Provide them timely and accurate information about your goods, including a bit of pitch from your end to help them decide they should invest in your items. You'll want to have a convenient method of delivering the goods so they'll arrive on time and undamaged.
Remember, they need to convince their customers to make the purchase, too. And, as a most important element in the relationship you'll establish with your wholesale customers, you'll need to offer bulk pricing and even volume-buy incentives:
- Set a minimum order quantity as a pre-condition for offering your goods at wholesale prices. Then set "multiples," the quantity steps above the minimum order quantity. This is usually based upon case pricing (if your items ship 12 to a case, perhaps a minimum order quantity of 36 and multiples above that of 12—that's one full case).
- Offer volume incentives such as deeper discounts on the wholesale price when they order larger quantities. This helps you move more goods in a single sale while allowing the retailer to have more room to make a profit.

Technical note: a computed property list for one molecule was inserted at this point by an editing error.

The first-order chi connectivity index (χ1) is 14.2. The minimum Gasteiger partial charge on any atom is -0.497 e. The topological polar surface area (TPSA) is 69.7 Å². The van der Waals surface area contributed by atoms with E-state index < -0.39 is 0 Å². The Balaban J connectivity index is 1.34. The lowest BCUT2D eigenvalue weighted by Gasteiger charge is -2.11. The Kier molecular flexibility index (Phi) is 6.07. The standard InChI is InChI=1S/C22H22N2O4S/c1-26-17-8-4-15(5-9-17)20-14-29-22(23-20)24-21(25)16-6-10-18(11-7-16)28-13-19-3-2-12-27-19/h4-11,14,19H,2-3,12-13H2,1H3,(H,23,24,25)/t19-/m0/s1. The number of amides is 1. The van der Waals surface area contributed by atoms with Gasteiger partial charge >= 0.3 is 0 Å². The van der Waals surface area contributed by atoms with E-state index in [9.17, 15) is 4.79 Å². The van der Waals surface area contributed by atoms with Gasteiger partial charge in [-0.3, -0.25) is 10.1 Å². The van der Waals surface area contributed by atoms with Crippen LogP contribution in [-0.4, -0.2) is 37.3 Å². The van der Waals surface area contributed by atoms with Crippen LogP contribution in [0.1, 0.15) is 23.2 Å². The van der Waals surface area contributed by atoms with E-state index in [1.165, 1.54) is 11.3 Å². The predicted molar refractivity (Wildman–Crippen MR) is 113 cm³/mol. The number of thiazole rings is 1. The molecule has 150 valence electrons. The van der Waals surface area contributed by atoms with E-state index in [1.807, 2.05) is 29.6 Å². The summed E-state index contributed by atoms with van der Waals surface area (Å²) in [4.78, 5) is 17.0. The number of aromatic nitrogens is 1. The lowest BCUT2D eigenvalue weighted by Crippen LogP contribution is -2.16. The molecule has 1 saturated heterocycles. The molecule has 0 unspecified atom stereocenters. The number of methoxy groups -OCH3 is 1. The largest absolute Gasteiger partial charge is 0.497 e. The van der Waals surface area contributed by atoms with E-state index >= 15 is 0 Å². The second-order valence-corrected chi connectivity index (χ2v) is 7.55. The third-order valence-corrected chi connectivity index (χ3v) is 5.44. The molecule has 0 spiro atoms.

- For retailer loyalty, you can also offer breaks on freight costs at certain order quantities and even forego freight costs for retailers who order from you at a certain level of frequency.
When you step up to selling your goods to other sellers, you're making the move to becoming a higher-volume supplier. Yes, you can still sell direct to consumers, but never offer your items at prices lower than the other retailers who are also selling your goods. That would be "undercutting" and it doesn't sit well with your wholesale customers.
But if you have the ability to produce goods in quantities that allow you to set a profitable wholesale price, by all means let the other retailers do the marketing and order management for you. You just might find it's the answer to your question: Should you sell wholesale to other retailers?
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Dennis L. Prince has been analyzing and advocating the e-commerce sector since 1996. He has published more than 12 books on the subject, including How to Sell Anything on eBay…and Make a Fortune, second edition (McGraw-Hill, 2006) and How to Make Money with MySpace (McGraw-Hill, 2008). His insight is actively sought within online, magazine, television and radio venues.